zORBa, the G|r|eek
Entry 1006 posted in: 4. Orb Weavers
The Orb hasn’t been sitting still the past year. In February they released a new album, called The Dream and five disks of their back catalogue have been re-released, with extra tracks to draw the money out of the collector’s pocket.
Not that long ago they already had unleashed two rarities albums called Orbsessions One and Two and an ambient volume in the The Art Of Chill collection (a previous volume of that same collection, mixed by Steve Hillage from System7, also contained a Paterson collaboration). March also saw a promo-mix-cd called The Orb vs Freeze, containing 3 unreleased tracks, only available as an extra with a Greek music magazine.
But the best was yet to come and this week saw the release of The BBC Sessions 1989-2001. Of course completists have been complaining that not all Orb sessions (especially those with John Peel) have been put on the double cd set, so the original ‘working’ title of the compilation (The Complete BBC Sessions) had to be shortened a bit (Amazon USA however is still advertising it as the complete sessions).
It obviously starts with A Huge Ever Growing Pulsating Brain That
Rules From The Centre Of The Underworld (Loving You). Did I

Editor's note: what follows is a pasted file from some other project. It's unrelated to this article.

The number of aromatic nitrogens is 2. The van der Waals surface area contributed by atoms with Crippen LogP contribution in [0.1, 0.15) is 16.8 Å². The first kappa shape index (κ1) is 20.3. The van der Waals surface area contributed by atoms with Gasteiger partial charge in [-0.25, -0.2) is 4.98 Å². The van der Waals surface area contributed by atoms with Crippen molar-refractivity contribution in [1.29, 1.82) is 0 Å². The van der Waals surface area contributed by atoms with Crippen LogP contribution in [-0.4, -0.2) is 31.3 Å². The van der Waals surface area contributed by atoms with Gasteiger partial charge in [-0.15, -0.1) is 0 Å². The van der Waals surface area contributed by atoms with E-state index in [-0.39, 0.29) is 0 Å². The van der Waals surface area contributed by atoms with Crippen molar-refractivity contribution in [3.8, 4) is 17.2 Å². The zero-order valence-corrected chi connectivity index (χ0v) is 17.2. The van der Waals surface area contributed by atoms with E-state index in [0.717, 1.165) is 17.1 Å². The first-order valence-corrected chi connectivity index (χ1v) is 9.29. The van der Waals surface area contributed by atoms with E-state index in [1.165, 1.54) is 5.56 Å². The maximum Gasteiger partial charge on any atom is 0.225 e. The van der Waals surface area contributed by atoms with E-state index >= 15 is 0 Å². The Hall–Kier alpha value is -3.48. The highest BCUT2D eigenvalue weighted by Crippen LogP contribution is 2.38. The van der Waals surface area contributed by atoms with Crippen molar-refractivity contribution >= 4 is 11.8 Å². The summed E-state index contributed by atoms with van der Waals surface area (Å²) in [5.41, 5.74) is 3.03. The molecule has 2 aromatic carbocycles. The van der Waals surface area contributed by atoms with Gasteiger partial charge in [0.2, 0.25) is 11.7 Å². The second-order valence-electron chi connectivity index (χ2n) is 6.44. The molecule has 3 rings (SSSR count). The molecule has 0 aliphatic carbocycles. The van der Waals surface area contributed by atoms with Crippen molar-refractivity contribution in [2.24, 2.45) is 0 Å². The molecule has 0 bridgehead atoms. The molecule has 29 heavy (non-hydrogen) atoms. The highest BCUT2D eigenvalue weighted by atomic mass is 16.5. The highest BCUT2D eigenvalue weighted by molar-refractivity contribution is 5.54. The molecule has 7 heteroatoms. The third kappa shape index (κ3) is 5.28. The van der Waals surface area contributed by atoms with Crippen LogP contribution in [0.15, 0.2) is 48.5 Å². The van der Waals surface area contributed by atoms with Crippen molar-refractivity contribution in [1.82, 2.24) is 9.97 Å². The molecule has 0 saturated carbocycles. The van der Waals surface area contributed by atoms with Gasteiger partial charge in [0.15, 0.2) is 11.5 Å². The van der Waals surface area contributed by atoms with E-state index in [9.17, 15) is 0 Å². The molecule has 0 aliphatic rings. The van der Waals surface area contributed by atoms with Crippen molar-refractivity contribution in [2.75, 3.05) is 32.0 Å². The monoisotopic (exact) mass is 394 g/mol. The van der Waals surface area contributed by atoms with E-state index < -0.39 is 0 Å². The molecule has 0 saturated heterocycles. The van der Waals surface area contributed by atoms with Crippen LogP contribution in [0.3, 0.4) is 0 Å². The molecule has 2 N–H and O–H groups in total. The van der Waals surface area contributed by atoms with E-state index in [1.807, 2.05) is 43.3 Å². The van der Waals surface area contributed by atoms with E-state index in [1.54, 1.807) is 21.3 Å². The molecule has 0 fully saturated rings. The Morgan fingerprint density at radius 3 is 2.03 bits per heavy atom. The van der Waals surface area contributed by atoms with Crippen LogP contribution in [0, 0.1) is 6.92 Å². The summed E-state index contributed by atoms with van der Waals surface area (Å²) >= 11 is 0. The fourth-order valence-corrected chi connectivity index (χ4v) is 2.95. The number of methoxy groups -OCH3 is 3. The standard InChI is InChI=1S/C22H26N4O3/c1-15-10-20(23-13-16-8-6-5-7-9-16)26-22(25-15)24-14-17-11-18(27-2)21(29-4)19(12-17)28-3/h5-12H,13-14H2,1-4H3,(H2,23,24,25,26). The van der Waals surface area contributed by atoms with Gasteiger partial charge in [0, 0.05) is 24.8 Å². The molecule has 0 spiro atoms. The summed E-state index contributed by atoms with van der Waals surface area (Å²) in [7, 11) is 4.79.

just wrote underworld? Seems that there is a typo on the cover. The
track in question is of course titled: A Huge Ever Growing Pulsating
Brain That Rules From The Centre Of The Ultraworld (Loving You).
I once compared this ambient pièce de résistance to Pink Floyd’s A
Saucerful Of Secrets. This BBC version uses samples from Minnie
Riperton’s Loving You, Grace Jones’ Slave To The
Rhythm and Pink Floyd’s Shine On You Crazy Diamond. For
obvious, copyright, reasons the tracks isn’t credited to Jimmy Cauty and
Alex Paterson alone, like it used to be when it was first released, but
to a Pleiades of composers and authors, in alphabetical order:
The collector will find it amusing that the Stooges cover of No Fun is added as well (a reminder of the days that Alex Paterson was a roadie for Killing Joke and used to sing that song to test the PA) and a live rendition of an excellent, and mostly forgotten ambient tune by The Orb I Am The Red Worm that was originally issued (in very limited form) on the Badorb label.
All in all this double cd is a nice greatest hits compilation, if one can use the term hits for The Orb, classic tunes would perhaps be more appropriate. Now if only I could find the time to give The Dream a spin.
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